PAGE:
20 July 2021

We are living in a dystopian hellscape where democratic freedoms, institutions, politicians, governments, civil society and basic infrastructure are all under unremitting attack. A kind of high-tech warfare is being waged by state actors both against other nations and their own citizens. No one is safe. Off-gridders seem to be right: the less dependence we have on technology, infrastructure and systems of distribution, the better. But Edward Snowden is even more right in saying that the problems cannot be solved at an individual level. If we want something to change, people need to get together and take action.

National governments, leaders and ruling parties, when censured, try to deflect criticism by denial, claims of partisanism, or foreign bias. Thus, the BJP in India, says that Amnesty International, which conducted the forensic analysis of phones for Pegasus spyware, is "anti-Indian", and that the Congress Party is angry because they are losing. China and Russia angrily deny being responsible for cyber-attacks. Israel denies conducting diplomacy through cyber-weapon sales.

As citizens of the planet, we have to recognize that the issues we are facing are common to all of us. Our adversaries are not particular parties, polities or nations, but the misuse of power, by any group, in order to undermine democratic freedoms, civil society, and the systems upon which we rely. We need to oppose the misuse of power even when it is not our own group that is under attack, because there can only be democracy when the rights of all citizens are respected and protected. There can only be peace between nations when the welfare of all nations is our common goal.


The Guardian view on spyware sales: the proliferation risks are real - The Guardian

Revealed: murdered journalist’s number selected by Mexican NSO client - The Guardian


Pegasus spyware used to ‘snoop’ on Indian journalists, activists - The Hindu

17 media groups across world collaborated to expose secret surveillance via victims’ phones
Indian ministers, government officials and opposition leaders also figure in the list of people whose phones may have been compromised by the spyware, The Wire, which conducted the investigation along with international partners, claimed.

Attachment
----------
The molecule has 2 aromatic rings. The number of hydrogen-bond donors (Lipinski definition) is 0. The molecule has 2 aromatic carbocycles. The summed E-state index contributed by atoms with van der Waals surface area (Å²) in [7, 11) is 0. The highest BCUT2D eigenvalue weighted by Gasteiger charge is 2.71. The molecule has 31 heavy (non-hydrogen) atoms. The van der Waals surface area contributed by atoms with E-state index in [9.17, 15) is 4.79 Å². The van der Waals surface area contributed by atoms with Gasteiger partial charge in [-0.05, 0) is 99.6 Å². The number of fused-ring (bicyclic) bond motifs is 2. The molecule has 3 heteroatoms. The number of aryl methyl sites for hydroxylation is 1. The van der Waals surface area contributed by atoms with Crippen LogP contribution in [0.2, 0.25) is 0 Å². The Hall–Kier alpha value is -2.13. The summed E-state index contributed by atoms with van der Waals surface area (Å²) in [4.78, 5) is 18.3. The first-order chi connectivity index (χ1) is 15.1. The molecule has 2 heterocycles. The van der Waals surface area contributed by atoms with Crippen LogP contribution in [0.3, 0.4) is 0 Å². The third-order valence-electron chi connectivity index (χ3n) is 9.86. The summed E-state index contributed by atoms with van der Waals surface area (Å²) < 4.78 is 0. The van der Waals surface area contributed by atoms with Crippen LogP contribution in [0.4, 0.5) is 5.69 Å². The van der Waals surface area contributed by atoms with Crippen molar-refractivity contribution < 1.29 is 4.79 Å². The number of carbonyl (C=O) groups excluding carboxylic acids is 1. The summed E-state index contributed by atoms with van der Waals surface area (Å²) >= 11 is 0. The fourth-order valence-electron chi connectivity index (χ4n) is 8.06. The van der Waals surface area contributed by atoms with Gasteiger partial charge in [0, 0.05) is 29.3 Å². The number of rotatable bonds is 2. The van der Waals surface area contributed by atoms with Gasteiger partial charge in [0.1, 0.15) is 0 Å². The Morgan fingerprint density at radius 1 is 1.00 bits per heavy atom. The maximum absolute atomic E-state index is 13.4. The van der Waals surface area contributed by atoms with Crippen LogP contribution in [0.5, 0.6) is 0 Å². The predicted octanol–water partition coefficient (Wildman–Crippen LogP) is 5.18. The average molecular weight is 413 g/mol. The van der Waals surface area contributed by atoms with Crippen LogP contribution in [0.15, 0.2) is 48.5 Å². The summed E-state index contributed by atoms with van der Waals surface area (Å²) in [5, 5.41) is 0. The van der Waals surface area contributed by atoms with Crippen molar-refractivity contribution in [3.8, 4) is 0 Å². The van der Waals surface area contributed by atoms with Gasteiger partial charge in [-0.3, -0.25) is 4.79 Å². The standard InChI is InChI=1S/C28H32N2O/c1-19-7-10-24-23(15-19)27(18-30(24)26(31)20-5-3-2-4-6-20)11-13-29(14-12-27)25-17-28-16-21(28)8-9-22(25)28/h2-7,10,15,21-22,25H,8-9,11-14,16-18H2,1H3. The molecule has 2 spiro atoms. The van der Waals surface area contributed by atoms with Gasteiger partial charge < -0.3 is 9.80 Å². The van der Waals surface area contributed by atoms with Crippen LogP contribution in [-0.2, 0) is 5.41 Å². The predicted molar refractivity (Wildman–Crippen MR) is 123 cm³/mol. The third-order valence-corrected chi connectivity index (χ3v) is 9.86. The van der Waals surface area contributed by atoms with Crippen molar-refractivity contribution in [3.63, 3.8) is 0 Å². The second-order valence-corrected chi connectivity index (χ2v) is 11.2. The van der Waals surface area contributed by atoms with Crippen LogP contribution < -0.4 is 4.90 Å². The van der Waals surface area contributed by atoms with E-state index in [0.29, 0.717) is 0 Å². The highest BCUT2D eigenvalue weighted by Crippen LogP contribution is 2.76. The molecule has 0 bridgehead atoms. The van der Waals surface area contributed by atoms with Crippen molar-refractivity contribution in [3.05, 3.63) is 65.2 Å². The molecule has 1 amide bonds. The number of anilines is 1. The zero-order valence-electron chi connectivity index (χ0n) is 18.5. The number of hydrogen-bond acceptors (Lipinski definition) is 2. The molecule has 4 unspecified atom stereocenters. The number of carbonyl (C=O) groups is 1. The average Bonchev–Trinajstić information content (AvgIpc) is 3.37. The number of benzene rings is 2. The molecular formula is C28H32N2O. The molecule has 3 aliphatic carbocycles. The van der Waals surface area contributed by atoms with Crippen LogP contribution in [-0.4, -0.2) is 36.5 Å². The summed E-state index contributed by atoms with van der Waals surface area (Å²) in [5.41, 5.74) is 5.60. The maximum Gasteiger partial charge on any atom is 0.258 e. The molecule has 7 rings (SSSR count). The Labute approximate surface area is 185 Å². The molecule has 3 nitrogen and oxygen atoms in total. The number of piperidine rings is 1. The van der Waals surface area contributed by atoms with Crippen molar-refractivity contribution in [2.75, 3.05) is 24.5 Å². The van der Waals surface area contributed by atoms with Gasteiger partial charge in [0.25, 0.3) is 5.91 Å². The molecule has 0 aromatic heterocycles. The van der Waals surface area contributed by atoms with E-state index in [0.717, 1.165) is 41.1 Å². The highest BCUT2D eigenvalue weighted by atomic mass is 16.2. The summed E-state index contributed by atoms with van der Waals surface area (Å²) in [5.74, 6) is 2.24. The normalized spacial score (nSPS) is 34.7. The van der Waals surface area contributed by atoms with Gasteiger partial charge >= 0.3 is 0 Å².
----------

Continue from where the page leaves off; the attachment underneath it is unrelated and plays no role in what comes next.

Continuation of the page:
Modi accused of treason by opposition over India spyware disclosures - The Guardian

“This is clearly treason and total abdication of national security by the Modi government, more so when the foreign company could possibly have access to this data,” said the Congress statement, which labelled Modi’s ruling Bharatiya Janata party (BJP) government as the “Bharatiya Jasoos [spy] party”.

“This is an unforgivable sacrilege and negation of constitutional oath by the home minister and the prime minister,” it added.

“Pegasus is a cyber-weapon, a controlled defence export from Israel under 2007 Act as per Wassenaar [Arrangement], with strict EUMA,” said Sushant Singh, an Indian journalist whose phone was examined by Amnesty’s Security Lab, the technical partner to the project.
It found proof that his phone had been compromised using Pegasus. “That [weapon] has been used in India against its own citizens,” he said. “Imagine if a fighter jet or missile of same category was used against Indians similarly. That’s it.”

Prashant Kishor Hacked by Pegasus, Mamata’s Nephew Also Selected as Potential Snoop Target

This is the first iron-clad piece of evidence that the deadly spyware is being used in India by an as yet unidentified agency to gather political information from rivals of the ruling BJP.

Leaked Snoop List Suggests Surveillance May Have Played Role in Toppling of Karnataka Govt in 2019 - The Wire

Regional Newspapers Have More Detailed Coverage of Pegasus Than National, Business Dailies - The Wire

Most English newspapers, including Hindustan Times and Mint covered the news report as a single column on their front pages. The Economic Times – India’s largest business daily – published the report on page 3. The Times of India, The Financial Express and Indian Express carried the story as the lead on their front flap/pages. The Telegraph carried it as lead on page 2, headlined “Judge and ministers on ‘hack wish list'”. Business Standard has not carried the report, but they have published a PTI copy on their website. The Hindu decided not to give it space on the front page, and carried the story on page 8 in a double column.
Most of the news stories didn’t have any infographics. When covering Prime Minister Narendra Modi’s announcements or other government-related reports, they usually do use graphics and other visual aids.

Sedition and the Supreme Court: Justice Delayed, but Not Justice Denied - The Wire

The almost simultaneous entertainment by three benches of the Supreme Court of petitions seeking declarations that Section 124A of the Indian Penal Code is unconstitutional indicates that the apex court finally realises that sedition is a draconian provision and needs to be done away with.

It is welcome because if the petitions succeed, a colonial provision designed to crush nonviolent social movements against the British Crown, which is now being used to suppress democratic dissent in an independent country, will go, making prosecutions for free speech difficult. Thousands, including the CAA protestors and the tribal supporters of the Patthalgadi movement, journalists, artists, farmers, trade unionists, students and others will have the yoke of this oppressive provision lifted.

Let us hope that the Supreme Court will now take up with alacrity the other provisions of law such as criminal defamation and the infamous Unlawful Activities Prevention Act, which deserve to be put in the dustbin of history. Before that is done, however, judges have to introspect on the tolerance of tyranny, which is so prevalent in our country.